Commissioner Elkins responded, “The permit for that project was issued to the city of Cleveland. They have responsibility for it. The contractor did not take the necessary precautions and that was unfortunate. Once TDEC was notified, they did get on it and got the city down there. It’s kind of like closing the barn door once the horse escaped, but I’m told they are taking precautions to do that now. Clearly someone dropped the ball.”
Commissioner Peak Jones said, “The city of Cleveland does have precautions in place for that process. Where it fell through, nobody knows.”
Commissioner Elkins commented, “The city annexed that area and they pulled the general permit for that project to do the road. So, Bradley County really has no jurisdiction over it. I guess we could file a complaint with the city because where the damage is being done is inside Bradley County. It falls under the city to explore it. I think it would be appropriate for us to file a complaint with them and ask them to do this.”
Commissioner Adam Lowe said, “We went to great lengths to have meetings with people in that community. I remember listening to a very healthy active discussion about the pros and cons and figuring out how to mitigate as much as we could. I’m having trouble recalling if anyone from the city was there but it was prior to the annexation. Right now, I’m a little shattered about going to such great lengths as a county commission to try to hear from the constituents in that area. It was such a high priority in my opinion. I feel like for some reason, somewhere it stopped being a high priority.”
May I add something here Commissioner Lowe, while it was evidently labeled a “high priority” that’s all it was, a label. It was all talk and little action. This is where we always seem to get bogged down in the political machine. We gladly offer talk because it can easily be quoted in a news article, so we can cut it out and put it in our scrap book. Getting our hands dirty and doing something on the other hand is a whole new realm we seldom like to explore because it takes a little more effort.
Commissioner Yarber suggested Commission Assistant Amy Moore provide more information regarding the matter and recommended further discussion at a future work session to come up with a thought process to put in place on how to handle the situation.
Chairman Alford said, “Me and Mrs. Moore will get in touch with people from the city regarding the matter tomorrow to try to get more information. That is, if they are willing to meet with us.”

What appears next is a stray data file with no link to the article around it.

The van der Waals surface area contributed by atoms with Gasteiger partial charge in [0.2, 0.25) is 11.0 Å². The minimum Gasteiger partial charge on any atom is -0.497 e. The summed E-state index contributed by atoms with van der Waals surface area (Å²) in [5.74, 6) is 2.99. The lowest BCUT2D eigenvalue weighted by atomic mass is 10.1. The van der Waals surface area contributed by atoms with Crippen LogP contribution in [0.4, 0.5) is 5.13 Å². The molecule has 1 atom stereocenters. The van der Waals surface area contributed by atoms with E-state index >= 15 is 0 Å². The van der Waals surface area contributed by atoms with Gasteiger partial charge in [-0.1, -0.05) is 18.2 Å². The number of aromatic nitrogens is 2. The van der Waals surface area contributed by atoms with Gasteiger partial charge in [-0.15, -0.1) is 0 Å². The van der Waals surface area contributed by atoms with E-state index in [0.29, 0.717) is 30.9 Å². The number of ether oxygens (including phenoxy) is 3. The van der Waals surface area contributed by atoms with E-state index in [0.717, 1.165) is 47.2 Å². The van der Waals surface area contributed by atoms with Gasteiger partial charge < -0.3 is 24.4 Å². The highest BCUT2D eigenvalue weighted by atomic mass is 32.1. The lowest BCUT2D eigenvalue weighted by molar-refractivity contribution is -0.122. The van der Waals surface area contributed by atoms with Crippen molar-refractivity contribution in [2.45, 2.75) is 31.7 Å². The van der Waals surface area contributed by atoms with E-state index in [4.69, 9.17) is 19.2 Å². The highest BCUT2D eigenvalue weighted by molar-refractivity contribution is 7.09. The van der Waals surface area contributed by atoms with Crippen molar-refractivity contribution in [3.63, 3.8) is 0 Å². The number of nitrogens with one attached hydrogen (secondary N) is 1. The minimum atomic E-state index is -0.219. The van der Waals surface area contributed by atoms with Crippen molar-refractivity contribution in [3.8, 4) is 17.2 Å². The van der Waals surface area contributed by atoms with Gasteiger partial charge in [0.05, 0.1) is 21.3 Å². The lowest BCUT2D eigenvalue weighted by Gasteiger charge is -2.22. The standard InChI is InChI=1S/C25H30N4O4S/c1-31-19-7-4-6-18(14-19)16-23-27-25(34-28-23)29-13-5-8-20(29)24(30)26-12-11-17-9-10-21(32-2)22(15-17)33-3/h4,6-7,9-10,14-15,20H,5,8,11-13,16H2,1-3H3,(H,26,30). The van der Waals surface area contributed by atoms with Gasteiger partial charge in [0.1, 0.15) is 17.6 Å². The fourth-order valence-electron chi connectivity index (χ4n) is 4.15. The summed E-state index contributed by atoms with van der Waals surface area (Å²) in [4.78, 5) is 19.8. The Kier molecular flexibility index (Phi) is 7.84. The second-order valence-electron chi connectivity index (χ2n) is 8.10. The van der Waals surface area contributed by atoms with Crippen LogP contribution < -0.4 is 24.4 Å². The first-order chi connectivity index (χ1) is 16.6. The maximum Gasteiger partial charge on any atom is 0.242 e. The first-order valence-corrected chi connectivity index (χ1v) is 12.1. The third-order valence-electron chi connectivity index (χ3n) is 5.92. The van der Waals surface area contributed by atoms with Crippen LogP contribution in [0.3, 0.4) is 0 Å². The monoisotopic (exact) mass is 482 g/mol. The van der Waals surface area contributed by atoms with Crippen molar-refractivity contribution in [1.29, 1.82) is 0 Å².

With all due respect to the Commissioners, City Councilmen and women, both Mayors, the Industrial Development Board and Doug Berry of the Chamber of Commerce, one thing clearly stands out in the paragraphs above of the coverage of tbe meeting.
We love to give lip service to the general public and say what we think the people want to hear. We are all very quick to listen to concerned citizens and their gripes and complaints and then talk about plans to fix it. This debacle has left many scampering for someone to blame with hoardes of elected and non elected officials washing their hands of the responsibility of the pollution of Brymer Creek.
Instead of one person stepping up and committing to making sure not one more ounce of pollution flows into Brymer Creek, it seems the only viable and forseeable solution is let’s talk and talk and talk about it till we have talked enough then let’s talk some more.
But when all is said and done the end result is a once clean creek is now dirty and polluted and all we have done is talk about it to the point of nausea.
Talking without followup seems to have gotten us in this dilemma. Lip service without a plan is exactly that, lip service.
Who is to blame? Ultimately the voter will decide. They will mull over the previous four years of service and make an informed decision.
It would have been so simple to take our concerns, formulate a plan, follow up on plan, provide oversight of construction and make sure that when the first scoop of dirt was moved, no runoff was going to pollute Brymer creek.
The ball was dropped indeed. Many chose to talk and even more failed to execute.
Source of info:
Please visit this site frequently as it is chocked full of note worthy news articles that affect us daily. http://www.chattanoogan.com/2012/9/5/233582/Stormwater-Runoff-Into-Brymer-Creek.